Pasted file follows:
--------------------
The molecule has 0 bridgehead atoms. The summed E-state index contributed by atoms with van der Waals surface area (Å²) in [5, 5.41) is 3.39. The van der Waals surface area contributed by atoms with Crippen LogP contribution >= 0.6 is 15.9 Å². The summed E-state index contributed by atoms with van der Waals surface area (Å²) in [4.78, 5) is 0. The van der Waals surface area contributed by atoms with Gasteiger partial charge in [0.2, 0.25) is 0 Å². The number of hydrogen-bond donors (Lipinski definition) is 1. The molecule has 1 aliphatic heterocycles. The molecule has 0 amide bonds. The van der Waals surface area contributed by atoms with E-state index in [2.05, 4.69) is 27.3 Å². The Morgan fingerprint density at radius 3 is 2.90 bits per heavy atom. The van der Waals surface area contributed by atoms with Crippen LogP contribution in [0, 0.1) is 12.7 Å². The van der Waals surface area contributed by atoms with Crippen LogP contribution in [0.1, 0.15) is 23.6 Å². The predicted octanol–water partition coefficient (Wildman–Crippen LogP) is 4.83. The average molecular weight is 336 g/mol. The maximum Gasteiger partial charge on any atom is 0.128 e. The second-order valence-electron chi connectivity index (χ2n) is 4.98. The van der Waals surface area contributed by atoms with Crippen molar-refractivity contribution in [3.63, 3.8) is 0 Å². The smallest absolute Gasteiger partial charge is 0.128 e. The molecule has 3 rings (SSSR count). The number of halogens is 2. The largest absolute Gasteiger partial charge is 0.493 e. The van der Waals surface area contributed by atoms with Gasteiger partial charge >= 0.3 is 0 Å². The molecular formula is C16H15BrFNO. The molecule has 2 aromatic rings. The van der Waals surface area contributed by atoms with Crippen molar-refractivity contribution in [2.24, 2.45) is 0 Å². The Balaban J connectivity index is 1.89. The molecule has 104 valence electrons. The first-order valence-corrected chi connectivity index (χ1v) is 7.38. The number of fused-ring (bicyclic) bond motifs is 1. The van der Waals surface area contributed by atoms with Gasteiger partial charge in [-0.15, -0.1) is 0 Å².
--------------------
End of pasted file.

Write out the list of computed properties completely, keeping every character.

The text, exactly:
The molecule has 0 bridgehead atoms. The summed E-state index contributed by atoms with van der Waals surface area (Å²) in [5, 5.41) is 3.39. The van der Waals surface area contributed by atoms with Crippen LogP contribution >= 0.6 is 15.9 Å². The summed E-state index contributed by atoms with van der Waals surface area (Å²) in [4.78, 5) is 0. The van der Waals surface area contributed by atoms with Gasteiger partial charge in [0.2, 0.25) is 0 Å². The number of hydrogen-bond donors (Lipinski definition) is 1. The molecule has 1 aliphatic heterocycles. The molecule has 0 amide bonds. The van der Waals surface area contributed by atoms with E-state index in [2.05, 4.69) is 27.3 Å². The Morgan fingerprint density at radius 3 is 2.90 bits per heavy atom. The van der Waals surface area contributed by atoms with Crippen LogP contribution in [0, 0.1) is 12.7 Å². The van der Waals surface area contributed by atoms with Crippen LogP contribution in [0.1, 0.15) is 23.6 Å². The predicted octanol–water partition coefficient (Wildman–Crippen LogP) is 4.83. The average molecular weight is 336 g/mol. The maximum Gasteiger partial charge on any atom is 0.128 e. The second-order valence-electron chi connectivity index (χ2n) is 4.98. The van der Waals surface area contributed by atoms with Crippen molar-refractivity contribution in [3.63, 3.8) is 0 Å². The smallest absolute Gasteiger partial charge is 0.128 e. The molecule has 3 rings (SSSR count). The number of halogens is 2. The largest absolute Gasteiger partial charge is 0.493 e. The van der Waals surface area contributed by atoms with Gasteiger partial charge >= 0.3 is 0 Å². The molecular formula is C16H15BrFNO. The molecule has 2 aromatic rings. The van der Waals surface area contributed by atoms with Crippen molar-refractivity contribution in [2.24, 2.45) is 0 Å². The Balaban J connectivity index is 1.89. The molecule has 104 valence electrons. The first-order valence-corrected chi connectivity index (χ1v) is 7.38. The number of fused-ring (bicyclic) bond motifs is 1. The van der Waals surface area contributed by atoms with Gasteiger partial charge in [-0.15, -0.1) is 0 Å².